Fibrocell Receives Rare Pediatric Disease Designation For FCX-007 To Treat Dystrophic Epidermolysis Bullosa (RDEB)
Fibrocell Science, Inc., an autologous gene and cell therapy firm developing first-in-class treatments to address scleroderma and connective tissue-related diseases, recently announced that the United States Food and Drug Administration (FDA) has awarded a rare pediatric disease designation for FCX-007. This is the Fibrocell’s main orphan gene-therapy drug candidate to treat recessive dystrophic epidermolysis bullosa (RDEB). The company also has in pre-clinical development FCX-013, its second gene-therapy drug candidate for the treatment of linear scleroderma.
A “rare pediatric disease” is considered to be a condition that affects less than 200,000 people in the United States between the ages of birth to 18. There are between 1,100 to 2,500 RDEB patients in the United States and there is no cure for the disease.
A rare pediatric disease designation is even more relevant than an Orphan Drug designation since it augments the Orphan designation, which was granted and announced to Fibrocell in June 2014 for FCX-007 with the goal of treating dystrophic epidermolysis bullosa (DEB), which also includes RDEB.
David Pernock, the Chief Executive Officer and Chairman of Fibrocell, stated in a press release: “We are pleased that the FDA has granted our request to designate FCX-007 for the treatment of RDEB as a drug for a rare pediatric disease. FCX-007 may offer RDEB patients and their families the first therapy to treat the underlying cause of the disease, bringing hope and relief to what is today a painful, disabling and often fatal congenital disorder.”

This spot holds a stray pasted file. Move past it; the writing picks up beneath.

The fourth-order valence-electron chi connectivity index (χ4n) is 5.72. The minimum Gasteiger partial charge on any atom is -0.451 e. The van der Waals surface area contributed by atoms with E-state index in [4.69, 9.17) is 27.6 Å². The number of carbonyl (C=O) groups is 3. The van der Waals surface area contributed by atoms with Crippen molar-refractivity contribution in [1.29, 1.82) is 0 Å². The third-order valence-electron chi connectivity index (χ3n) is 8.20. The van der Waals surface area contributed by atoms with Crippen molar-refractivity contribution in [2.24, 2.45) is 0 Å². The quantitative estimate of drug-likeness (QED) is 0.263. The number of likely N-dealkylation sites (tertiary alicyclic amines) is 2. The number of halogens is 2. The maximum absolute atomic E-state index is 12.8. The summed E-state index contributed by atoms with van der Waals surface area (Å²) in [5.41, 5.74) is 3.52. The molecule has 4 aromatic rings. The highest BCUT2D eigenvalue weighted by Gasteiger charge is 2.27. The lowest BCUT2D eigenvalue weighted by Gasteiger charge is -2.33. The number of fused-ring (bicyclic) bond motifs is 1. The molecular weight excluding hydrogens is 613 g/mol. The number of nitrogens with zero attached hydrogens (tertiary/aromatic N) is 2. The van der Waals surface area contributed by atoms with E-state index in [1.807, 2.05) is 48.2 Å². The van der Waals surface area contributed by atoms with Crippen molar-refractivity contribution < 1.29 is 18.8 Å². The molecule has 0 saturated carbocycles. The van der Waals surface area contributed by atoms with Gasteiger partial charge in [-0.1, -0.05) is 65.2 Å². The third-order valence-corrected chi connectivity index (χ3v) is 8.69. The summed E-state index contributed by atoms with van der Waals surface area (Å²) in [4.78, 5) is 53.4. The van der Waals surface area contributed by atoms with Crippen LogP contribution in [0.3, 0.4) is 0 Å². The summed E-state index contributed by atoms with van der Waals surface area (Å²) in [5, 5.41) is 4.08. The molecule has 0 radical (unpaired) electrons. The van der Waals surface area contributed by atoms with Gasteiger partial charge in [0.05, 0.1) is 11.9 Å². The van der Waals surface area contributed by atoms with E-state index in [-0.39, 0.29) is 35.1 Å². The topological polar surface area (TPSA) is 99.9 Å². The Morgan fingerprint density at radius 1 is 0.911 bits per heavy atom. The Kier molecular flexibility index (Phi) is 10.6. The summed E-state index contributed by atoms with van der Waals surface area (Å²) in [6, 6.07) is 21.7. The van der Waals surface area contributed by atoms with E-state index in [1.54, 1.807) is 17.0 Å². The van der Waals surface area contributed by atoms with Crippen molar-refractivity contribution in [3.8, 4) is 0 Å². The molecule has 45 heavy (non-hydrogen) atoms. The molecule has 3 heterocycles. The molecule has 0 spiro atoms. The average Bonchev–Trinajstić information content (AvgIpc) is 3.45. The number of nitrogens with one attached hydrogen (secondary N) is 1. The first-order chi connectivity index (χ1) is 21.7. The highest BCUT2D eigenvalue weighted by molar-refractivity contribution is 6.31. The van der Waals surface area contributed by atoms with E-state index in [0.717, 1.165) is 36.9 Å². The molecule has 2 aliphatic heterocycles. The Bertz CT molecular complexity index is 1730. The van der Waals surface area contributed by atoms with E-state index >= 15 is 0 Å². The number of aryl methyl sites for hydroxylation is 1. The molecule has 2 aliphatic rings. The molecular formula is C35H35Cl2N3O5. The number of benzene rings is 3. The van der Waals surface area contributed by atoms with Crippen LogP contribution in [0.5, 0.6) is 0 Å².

“We are also pleased that the incentives offered by both the Orphan Drug and rare pediatric disease designations—including the potential to obtain a valuable Rare Pediatric Disease Priority Review Voucher from the FDA—could provide additional ways to create value for our shareholders,” Pernock concluded.
Recessive dystrophic epidermolysis bullosa (RDEB) is the most serious type of dystrophic epidermolysis bullosa (DEB) which is a progressive, congenital, painful and debilitating genetic disorder that causes death. It occurs because of a mutation of the COL7A1 gene that leads to problems in the type VII collagen which, in turn, is a protein involved in holding together the layers of the skin. Children suffering from the condition are called “butterfly children” since their skin is said to be as fragile as a butterfly’s wings.